I was looking through the recent Business Insider report on the future of mobile and found it to be a good breakdown of many things that have been said before including that, overall, mobile is growing…fast. The trajectory path for both mobile use and mobile ad revenue is projected to triple in the next 4-5 years.
The report has other insights. It shows just how low the CPM for mobile still is compared to desktop.
I don’t see this getting any better for a while either. For one, mobile impressions are much harder to quantify. Then ask pretty much anyone and they’ll tell you that the current mobile advertising experience (banners and page takovers) are annoying at best.
I think one problem lies in the nature of them being conceptualized as “ads”. Traditionally an internet ad would sit in a set location on a webpage and serve back code based on calculated metrics such as who created it, who bought it, what type of (or what particular) site its getting served on, and perhaps additional information has been gained from the user’s browsing behavior. All that was taken into consideration by an algorithm which then sent back to the ad code in its appropriate spot. Then everyone hoped you the user would click on it, or mouse over it, or even have their window position aligned to it. Then those results were analyzed and the whole cycle spun back up again.
Those are the times when you sat at your desk or on your couch or at your coffeeshop and fired up a computer and went to a set destination to see or do a particular thing before you went to another set destination, and so on…
Its not quite like that in the mobile space. Its more like:
On my phone I’m taking a call from a friend while I’m navigating a part of town. Then once I end the call I’m flipping to Foursquare to see if anyone happens to be in my vicinity or to maybe find a place to grap some coffee. Then I’m checking in or sending some messages from the coffeeshop and maybe reading a few articles. In these cases, the whole notion of a concentrated ad buy to serve impressions doesn’t make as much sense. Its the wrong way to approach it. What users need are hooks into the products they are using to make the experience worth the distraction. A way of interacting where the messages they’re given is no longer perceived as an advertising unit that lives outside of the current action being performed, but integrated within it.
I think there are four important pillars to effective mobile advertising. Also, I’m going to stop using the word ad from here on out in favor of the term “message”.
You should know or attempt to discern, what the user is currently doing. What app are they in? What sections of the app? What particular action are they performing?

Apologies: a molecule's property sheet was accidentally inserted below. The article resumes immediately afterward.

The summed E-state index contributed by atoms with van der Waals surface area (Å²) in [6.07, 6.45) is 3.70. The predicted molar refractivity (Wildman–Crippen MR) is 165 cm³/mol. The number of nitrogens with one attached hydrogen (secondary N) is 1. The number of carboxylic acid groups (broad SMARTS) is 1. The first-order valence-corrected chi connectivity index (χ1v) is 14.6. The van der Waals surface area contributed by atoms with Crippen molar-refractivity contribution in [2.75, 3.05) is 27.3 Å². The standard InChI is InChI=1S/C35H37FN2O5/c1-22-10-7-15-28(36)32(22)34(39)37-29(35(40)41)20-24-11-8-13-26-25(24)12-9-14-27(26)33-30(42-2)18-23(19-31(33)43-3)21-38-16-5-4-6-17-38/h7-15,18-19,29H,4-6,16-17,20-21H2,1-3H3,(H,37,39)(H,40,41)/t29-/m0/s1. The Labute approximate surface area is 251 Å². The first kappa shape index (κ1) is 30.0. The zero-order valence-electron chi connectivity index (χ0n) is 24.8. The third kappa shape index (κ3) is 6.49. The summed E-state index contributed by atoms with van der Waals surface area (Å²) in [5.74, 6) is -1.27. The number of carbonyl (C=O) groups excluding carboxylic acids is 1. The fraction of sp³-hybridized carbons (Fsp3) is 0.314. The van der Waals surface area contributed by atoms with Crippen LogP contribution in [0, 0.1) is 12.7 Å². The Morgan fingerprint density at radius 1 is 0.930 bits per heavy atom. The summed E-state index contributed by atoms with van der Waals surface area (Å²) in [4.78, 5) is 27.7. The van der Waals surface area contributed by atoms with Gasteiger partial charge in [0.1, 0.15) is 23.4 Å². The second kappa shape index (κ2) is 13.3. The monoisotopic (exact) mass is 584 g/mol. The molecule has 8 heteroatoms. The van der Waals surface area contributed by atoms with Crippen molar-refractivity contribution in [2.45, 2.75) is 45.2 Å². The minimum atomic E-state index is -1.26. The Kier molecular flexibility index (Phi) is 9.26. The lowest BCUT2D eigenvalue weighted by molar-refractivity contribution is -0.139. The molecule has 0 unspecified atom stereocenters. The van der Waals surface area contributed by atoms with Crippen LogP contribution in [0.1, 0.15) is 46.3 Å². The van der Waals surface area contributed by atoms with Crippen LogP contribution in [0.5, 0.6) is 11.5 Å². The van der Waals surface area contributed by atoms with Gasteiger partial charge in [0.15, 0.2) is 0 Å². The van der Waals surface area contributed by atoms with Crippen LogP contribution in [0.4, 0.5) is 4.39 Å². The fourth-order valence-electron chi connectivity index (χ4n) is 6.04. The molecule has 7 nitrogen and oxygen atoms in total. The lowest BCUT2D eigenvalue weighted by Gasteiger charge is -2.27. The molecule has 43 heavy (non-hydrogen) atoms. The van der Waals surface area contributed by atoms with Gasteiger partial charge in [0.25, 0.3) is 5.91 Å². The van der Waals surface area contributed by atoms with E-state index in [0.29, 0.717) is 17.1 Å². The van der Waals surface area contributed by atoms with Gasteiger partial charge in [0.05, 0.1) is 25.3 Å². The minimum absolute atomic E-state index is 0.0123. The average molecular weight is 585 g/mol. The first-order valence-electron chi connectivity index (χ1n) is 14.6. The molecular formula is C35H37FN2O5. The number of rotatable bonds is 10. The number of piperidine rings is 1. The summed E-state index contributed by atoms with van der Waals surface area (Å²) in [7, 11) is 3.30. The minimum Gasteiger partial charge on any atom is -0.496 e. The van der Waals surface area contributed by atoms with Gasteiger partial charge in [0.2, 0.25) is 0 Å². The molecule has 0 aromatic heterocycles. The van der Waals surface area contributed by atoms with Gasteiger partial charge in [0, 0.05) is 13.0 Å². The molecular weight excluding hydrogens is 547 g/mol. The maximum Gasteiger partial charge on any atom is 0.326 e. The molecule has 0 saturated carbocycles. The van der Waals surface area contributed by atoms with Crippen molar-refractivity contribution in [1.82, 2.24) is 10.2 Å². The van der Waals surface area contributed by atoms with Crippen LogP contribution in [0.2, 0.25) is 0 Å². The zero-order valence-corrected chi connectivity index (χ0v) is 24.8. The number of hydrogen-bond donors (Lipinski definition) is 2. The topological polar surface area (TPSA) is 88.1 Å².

You should try to locate the user’s position the moment before they are served the message and weigh that information appropriately. There’s quite a lot of information to be gained from this knowledge. Even better if you can see where they move after engagement with the app, especially if you’re trying to direct them to a specific place.
What information do you have about this particular user and the above context? How can you use that to ensure the best possible choice in both content and delivery for that particular, immediate experience?
What time of day are you serving the message? How can you better execute the decision to serve what based on if its morning rush hour or at midnight?
Then success is measured by ACTION.
The goal of the above should be to answer this question: Did the user perceive enough value in what they were presented to PAUSE whatever it was that they were doing and engage with YOUR MESSAGE?
The winners will be people who’ve successfully removed the mentality and semantic of “ad” from their process and we at Location Star think that’s the way forward. To obtain all the information you can prior to engagement and guide the user in ways they never thought they wanted or needed before. Are you watching ESPN highlights at a game and its nearing halftime? How about a vendor coupon or a few clicks to register for a prize to be given away at the next quarter or a few innings later? Leaving the game and looking at a map-based application? How about metro or automobile-related messaging?
These are indeed not easy problems to solve. How do you integrate these message exactly? In the feed of a social app? Maybe in a subtle glow around the edges of your screen as a ‘take it or leave it’ alert? That’s what we’re working on figuring out.
Will we get it wrong at times? Yes! And people will dislike some ideas and love others and we’ll readjust and try again. In fact, we’ll probably get it wrong a lot of times. That’s because consumers in the mobile space don’t really know what they want yet. They need guidance and a system smart enough to figure out the exact relationship interchange with the pillars above to bring them back something that makes sense and could even be helpful to them at that particular moment. Especially with so many potential consumers that are going to be out there:
Breaking out of the “ad” mold and creating a service to try new messaging techniques is the first step. And that’s just the sort of challenge we love around here.